No rub routes, no timing throws, no up-tempo to keep the defense on their toes. Just long developing routes with the same 3 WR, 1 TE 1 RB sets that force Rodgers to make plays with his feet. This isn’t imaginative stuff. This is exactly what got McCarthy into hot water in seasons Rodgers got hurt, and effectively has gotten 2 of his OC’s fired (Bennett and Clements) and 2 former OC’s-turned-head coaches fired who attempted bringing this scheme elsewhere (Philbin and McAdoo). This is outdated play calling that defenses have learned to shut down. The only reason it “works” is Rodgers throws guys open, or extends plays long enough to have the coverage break down. In games where neither of these things happen often, the Packers look completely lost – basically the entire first half against the Bears. It eventually led to pressure up the middle that got Rodgers hurt. Some of that is on Rodgers, who needs to avoid contact better, but McCarthy is putting Rodgers in a position to get hurt every down. This is not the way you preserve your $134 million investment.
Second Half Turn Around
So what changed? Well…everything. Rodgers being hampered by his knee injury force McCarthy to call plays that would get the ball out of his hand faster. He also seemed to use Ty Montgomery in the passing game more, which was a delight to see. This is something I have been craving since they move him to RB. He had one large gain called back because of a phantom hold, but Montgomery (and hopefully Aaron Jones) against a LB in space is a mismatch that McCarthy almost complete ignores or fails to scheme open effectively.
There were still times where you could see Rodgers desire to extend the play, and led to an intentional grounding. For the most part, everything was quick, in rhythm, and within 10 yards. This allowed enough time for receivers to get open, takes pressure off the OL, and keeps Rodgers upright. It also allows you to take shots down field, especially when the opposition is expecting quick throws, and let Rodgers do his thing. AHHH, THAT’S THE STUFF.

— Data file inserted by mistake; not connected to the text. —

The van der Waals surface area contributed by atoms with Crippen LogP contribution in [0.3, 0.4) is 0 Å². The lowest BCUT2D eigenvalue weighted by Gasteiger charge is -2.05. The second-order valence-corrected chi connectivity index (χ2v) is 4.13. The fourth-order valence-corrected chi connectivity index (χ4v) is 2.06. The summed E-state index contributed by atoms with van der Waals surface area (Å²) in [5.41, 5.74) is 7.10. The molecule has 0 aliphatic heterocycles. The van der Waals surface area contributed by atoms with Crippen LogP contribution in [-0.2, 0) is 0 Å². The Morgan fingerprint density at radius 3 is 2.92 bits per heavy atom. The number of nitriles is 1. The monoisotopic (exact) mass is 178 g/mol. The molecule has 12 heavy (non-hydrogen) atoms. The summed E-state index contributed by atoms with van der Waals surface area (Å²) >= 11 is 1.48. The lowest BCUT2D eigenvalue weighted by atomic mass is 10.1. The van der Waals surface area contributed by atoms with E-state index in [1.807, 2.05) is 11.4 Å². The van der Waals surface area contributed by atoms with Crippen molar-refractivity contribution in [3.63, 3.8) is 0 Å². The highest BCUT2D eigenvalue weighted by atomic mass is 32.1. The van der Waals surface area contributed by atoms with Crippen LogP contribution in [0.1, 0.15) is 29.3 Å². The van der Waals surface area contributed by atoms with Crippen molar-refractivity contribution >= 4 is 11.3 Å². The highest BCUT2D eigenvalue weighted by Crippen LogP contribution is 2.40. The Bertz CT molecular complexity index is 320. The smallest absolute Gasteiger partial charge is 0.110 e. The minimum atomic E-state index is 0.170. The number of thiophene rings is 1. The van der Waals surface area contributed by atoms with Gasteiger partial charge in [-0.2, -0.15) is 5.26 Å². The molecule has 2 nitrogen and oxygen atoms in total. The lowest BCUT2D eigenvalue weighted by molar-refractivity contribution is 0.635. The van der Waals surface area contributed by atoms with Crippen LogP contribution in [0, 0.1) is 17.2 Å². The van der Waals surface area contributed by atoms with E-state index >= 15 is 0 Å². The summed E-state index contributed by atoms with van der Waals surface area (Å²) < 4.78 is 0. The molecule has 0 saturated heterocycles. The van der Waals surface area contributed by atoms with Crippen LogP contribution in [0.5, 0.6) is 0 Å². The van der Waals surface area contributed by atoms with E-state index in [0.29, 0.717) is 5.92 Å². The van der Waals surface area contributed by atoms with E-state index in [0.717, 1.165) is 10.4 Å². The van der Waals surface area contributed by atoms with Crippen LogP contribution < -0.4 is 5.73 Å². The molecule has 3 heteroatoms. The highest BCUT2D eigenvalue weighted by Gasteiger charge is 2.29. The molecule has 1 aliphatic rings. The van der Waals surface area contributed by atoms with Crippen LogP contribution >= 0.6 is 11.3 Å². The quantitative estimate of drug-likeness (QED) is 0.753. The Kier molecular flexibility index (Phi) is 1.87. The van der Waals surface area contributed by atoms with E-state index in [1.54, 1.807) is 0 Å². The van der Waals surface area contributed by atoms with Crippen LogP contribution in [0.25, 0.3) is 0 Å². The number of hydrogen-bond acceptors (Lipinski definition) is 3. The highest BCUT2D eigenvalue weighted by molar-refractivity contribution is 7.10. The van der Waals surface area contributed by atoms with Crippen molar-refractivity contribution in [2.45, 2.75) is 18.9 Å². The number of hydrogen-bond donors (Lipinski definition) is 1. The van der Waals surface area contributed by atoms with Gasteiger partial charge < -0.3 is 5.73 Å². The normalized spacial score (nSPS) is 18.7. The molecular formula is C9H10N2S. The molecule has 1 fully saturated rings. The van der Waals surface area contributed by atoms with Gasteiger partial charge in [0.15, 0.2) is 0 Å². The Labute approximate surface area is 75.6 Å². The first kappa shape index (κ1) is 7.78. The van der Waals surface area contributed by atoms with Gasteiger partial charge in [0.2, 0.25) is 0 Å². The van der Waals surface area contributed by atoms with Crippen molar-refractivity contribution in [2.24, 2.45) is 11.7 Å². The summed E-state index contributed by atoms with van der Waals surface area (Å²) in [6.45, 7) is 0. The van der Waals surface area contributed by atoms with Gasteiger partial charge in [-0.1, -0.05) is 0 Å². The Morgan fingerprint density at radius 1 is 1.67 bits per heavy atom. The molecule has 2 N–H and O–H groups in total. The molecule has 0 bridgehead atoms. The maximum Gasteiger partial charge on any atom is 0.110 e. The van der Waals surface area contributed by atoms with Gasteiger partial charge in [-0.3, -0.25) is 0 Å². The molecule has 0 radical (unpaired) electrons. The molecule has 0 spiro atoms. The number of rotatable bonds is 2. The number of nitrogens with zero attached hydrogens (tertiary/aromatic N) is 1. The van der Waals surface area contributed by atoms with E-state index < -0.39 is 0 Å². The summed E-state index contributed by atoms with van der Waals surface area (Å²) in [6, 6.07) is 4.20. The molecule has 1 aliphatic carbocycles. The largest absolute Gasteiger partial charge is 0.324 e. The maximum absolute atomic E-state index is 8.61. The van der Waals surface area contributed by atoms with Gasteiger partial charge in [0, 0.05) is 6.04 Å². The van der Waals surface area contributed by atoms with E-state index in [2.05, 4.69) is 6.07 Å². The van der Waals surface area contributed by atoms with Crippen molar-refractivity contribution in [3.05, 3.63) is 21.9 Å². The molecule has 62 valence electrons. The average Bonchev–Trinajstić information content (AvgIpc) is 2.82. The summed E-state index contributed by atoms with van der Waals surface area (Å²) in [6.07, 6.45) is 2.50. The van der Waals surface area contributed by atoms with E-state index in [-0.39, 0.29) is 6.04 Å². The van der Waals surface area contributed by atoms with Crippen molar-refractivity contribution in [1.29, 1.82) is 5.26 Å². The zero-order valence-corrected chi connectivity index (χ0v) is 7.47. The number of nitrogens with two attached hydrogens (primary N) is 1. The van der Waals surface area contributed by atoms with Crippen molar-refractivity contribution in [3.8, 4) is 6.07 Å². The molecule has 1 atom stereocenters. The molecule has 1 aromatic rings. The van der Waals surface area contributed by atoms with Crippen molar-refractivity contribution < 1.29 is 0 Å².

Here’s a great example of the change:
This gain of 15 yards on 3rd and 14 was so crucial in winning this game, clutch play by GMo to gain what he needed to get the first. pic.twitter.com/oRj8KNpCPS
— Thane (@TrackonPack) September 11, 2018
There is a lot to like here. For starters, Graham, who is not much of a blocker, takes Sam Acho completely out of the play, limiting the rush, and pulls the linebacker out of the middle of the field on his route. Cobb runs deep, pulling the safety away from the middle of the field, and Montgomery’s route does a great job of pulling the ILB from sitting underneath the throw to Allison. This is what I’m talking about. This throw is quick, in rhythm, and it’s schemed open beautifully, giving help to the OL with a chip and diverting pressure up the middle. This is the kind of stuff that keeps defenses on their toes and keeps your franchise QB upright. It just sucks it took until Rodgers injury to make it happen.
So What’s Next?
Hopefully more of this rhythmic offense, but I’ve been let down before. The road doesn’t get any easier this week. The Vikings defense is pound-f
or-pound better than the Bears, and you can be assured that Zimmer is going to find a way to make Rodgers uncomfortable in the pocket. I’d LOVE to see more 2 TE sets with Marcedes Lewis, which would give the Packers more flexibility against the rush and in the passing game, but we didn’t see much of that at all against the Bears.
Frankly, I don’t have much hope for the Packers this upcoming weekend given a gimpy Rodgers and a full week to prepare by the Vikings. The greatest hope is that the young secondary gives Rodgers the ball back as much as possible.